Aisha Doty Al Husseiny — the artful chocolatier

Naturalised Emirati and doting mother of two, realises her dream of dabbling in baking after being a homemaker for nearly three decades


Joydeep Sengupta

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Published: Fri 28 Oct 2022, 9:24 PM

Last updated: Sat 29 Oct 2022, 10:38 PM

Few get a second chance in life to fulfil their cherished dreams of their formative years. Aisha Doty Al Husseiny among the lucky few, whose dreams have been realised in her middle age in a setting that’s far away from Catawba island — one of 12 townships of Ottawa County in Ohio, Midwest America.

The only child of a loving couple — her father worked in an insurance agency and mother in a pharmacy — Aisha always wanted to become a chef from a tender age. However, her parents had “inhibitions about the profession” and she fell in line and did a course correction.

She went to the University of Toledo in Ohio and majored in education, amid travelling across North America in the 1980s.

However, destiny had other ideas for Aisha, whose life took a different turn when she married into Middle Eastern culture and the Emirati way of life.

While in the university, she took to Mustafa Mohammad Al Husseiny, who was pursuing a degree in business management.

Love blossomed, and by 1992, Aisha and Mustafa were husband and wife and made their way back to Dubai.

Aisha Doty Al Husseiny with her husband Mustafa Mohammad Al Husseiny and sons Salem (extreme left) and Saeed (extreme right). Supplied photo
Aisha Doty Al Husseiny with her husband Mustafa Mohammad Al Husseiny and sons Salem (extreme left) and Saeed (extreme right). Supplied photo

She lived in Dubai for a year, after which, the couple decided to move to Sharjah in 1993.

Mustafa joined the family business — his father is a successful businessman who has interests in various industries. “The transition wasn’t difficult, as I was interested in Islam since college. And I was interested to learn more about the Middle Eastern culture when I arrived in the UAE.”

Significantly, my in-laws have always been supportive and made me comfortable from the outset. The familial ties were made stronger by the growing loving relationship between us and our in-laws,” she said with disarming candour.

Aisha managed to overcome the language barrier within the first two years of her coming to the UAE. “A home tutor taught me Arabic, and I became proficient in the language because of the rigorous training. My proficiency in the language helped me to integrate with the Arab culture and Emirati society better,” she said.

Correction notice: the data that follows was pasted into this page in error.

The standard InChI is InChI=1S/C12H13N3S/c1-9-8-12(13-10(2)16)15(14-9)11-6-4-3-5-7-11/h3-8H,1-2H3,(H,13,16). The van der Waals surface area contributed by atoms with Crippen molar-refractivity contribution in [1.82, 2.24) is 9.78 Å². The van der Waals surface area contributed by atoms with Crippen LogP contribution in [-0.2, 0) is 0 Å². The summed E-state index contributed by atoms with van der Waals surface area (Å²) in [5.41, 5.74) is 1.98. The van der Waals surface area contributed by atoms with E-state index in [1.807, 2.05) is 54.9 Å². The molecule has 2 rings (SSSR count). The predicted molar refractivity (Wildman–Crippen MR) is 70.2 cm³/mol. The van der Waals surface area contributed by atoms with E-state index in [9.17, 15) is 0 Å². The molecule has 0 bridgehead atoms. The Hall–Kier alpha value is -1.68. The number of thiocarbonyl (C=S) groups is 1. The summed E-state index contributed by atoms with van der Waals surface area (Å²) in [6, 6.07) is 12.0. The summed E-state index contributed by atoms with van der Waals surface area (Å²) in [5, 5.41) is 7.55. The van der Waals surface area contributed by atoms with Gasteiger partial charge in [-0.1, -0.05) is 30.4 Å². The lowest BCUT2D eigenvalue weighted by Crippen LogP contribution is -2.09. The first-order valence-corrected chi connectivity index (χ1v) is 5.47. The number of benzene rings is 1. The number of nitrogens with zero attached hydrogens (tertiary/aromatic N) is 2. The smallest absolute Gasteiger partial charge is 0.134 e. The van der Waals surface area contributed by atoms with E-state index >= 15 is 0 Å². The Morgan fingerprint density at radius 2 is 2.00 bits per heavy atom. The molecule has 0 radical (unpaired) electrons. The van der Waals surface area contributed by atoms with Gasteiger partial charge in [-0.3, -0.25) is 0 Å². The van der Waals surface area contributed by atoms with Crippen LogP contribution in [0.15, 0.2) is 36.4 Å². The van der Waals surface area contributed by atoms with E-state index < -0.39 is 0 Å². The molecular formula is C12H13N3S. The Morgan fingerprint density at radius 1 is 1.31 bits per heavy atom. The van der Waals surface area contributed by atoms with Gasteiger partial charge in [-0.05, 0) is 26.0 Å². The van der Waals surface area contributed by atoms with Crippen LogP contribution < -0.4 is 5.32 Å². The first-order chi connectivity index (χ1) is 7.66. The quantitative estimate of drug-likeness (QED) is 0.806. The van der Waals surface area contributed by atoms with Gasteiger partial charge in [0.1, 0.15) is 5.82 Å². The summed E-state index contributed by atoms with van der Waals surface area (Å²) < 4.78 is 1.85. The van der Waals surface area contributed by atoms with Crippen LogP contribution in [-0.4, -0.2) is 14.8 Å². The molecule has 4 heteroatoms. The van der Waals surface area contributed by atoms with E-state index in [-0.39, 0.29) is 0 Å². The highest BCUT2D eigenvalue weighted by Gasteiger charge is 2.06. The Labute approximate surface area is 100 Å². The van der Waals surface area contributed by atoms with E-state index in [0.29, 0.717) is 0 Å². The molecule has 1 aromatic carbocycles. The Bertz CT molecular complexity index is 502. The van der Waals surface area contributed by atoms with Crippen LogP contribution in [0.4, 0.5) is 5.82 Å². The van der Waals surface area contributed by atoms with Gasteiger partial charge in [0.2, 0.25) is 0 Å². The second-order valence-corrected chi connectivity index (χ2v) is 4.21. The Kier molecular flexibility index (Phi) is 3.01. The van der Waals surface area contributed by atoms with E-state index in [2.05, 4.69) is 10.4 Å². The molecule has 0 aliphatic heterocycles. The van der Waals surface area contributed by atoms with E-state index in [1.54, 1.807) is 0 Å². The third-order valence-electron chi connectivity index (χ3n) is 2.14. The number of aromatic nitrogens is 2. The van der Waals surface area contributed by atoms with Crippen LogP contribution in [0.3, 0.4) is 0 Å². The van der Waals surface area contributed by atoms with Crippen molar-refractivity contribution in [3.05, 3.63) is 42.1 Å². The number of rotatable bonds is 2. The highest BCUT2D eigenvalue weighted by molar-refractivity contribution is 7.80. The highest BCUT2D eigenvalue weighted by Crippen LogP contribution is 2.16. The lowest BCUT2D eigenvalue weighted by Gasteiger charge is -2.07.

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Supplied photo

Aisha’s Arabic skills are an exposition of her love for foreign tongues such as French and Spanish that she had learnt during her Ohio days.

“For close to three decades, my life revolved around my family, children — my two boys Salem and Saeed — school runs, grocery, taking care of the home and the hearth and encouraging healthier eating habits. I have always been a great believer in homemade food and diverse cultures inculcate similar values. But the Covid-19 pandemic unexpectedly opened a career option for me, which I gladly accepted and rose to the challenges,” she added.

Aisha, whose adopted Islamic name is inspired by her friend’s daughter, saw opportunity amid the raging viral outbreak in 2020, when encouraged by Mustafa and rekindled by her childhood passion she decided to transform herself into an artful chocolatier, an immersive journey that has just begun.

Life comes full circle

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Supplied photo

Aisha’s dream to become a baker that was spurned by her parents in the 1980s was realised in December 2021. Mustafa’s encouragement and constant prodding led to the birth of Golden Ribbon Chocolates — a sprawling and tastefully decorated cake, pastry and savouries outlet at Al Muntazah Plaza in serene Al Qulaya’ah, Sharjah.

Initially, Aisha, who has always been a stickler for professionalism, enrolled for a two-day course at the International Centre for Culinary Arts (ICCA) in Dubai. Later, she received a six-month training as a pastry chef and got her diploma from the City and Guilds of London Institute.

In less than a year, Golden Ribbon Chocolates have struck a chord with its discernible customers for selling Callebaut’s iconic finest Belgian chocolates, where fillings are all homemade. The handcrafted chocolates are inspired by a French-Arabic fusion. They are available in a wide array of flavours such as cardamom, saffron, date, tahini and za'atar.

“Benchmarking the product to European standards with local produce such as milk and eggs are our hallmark. Sustainability is the key to our products. Contrary to popular perception, we have ensured that no palm oil is used in making chocolates,” she said.

Her affable and hard working 11-member of the staff vouched for the quality of the chocolates.

For instance, the emphasis has always been to use Couverture, a high-quality chocolate that contains a higher percentage of cocoa butter than baking or eating chocolate.

Aisha is clear about Golden Ribbon Chocolates’ future. “It’s a labour of love and not an enterprise to make money. We would like to support the local community and give a human touch to our endeavour. I have always had a pet peeve about people missing out on experiential feelings before making any financial transaction. Golden Ribbon Chocolates ticks that box, as there is a separate room for tasting, mixing, and matching our bespoke cakes that can be served during weddings, birthdays and other celebrations. So, there won’t be another clone of Golden Ribbon Chocolates through franchise models,” she added.

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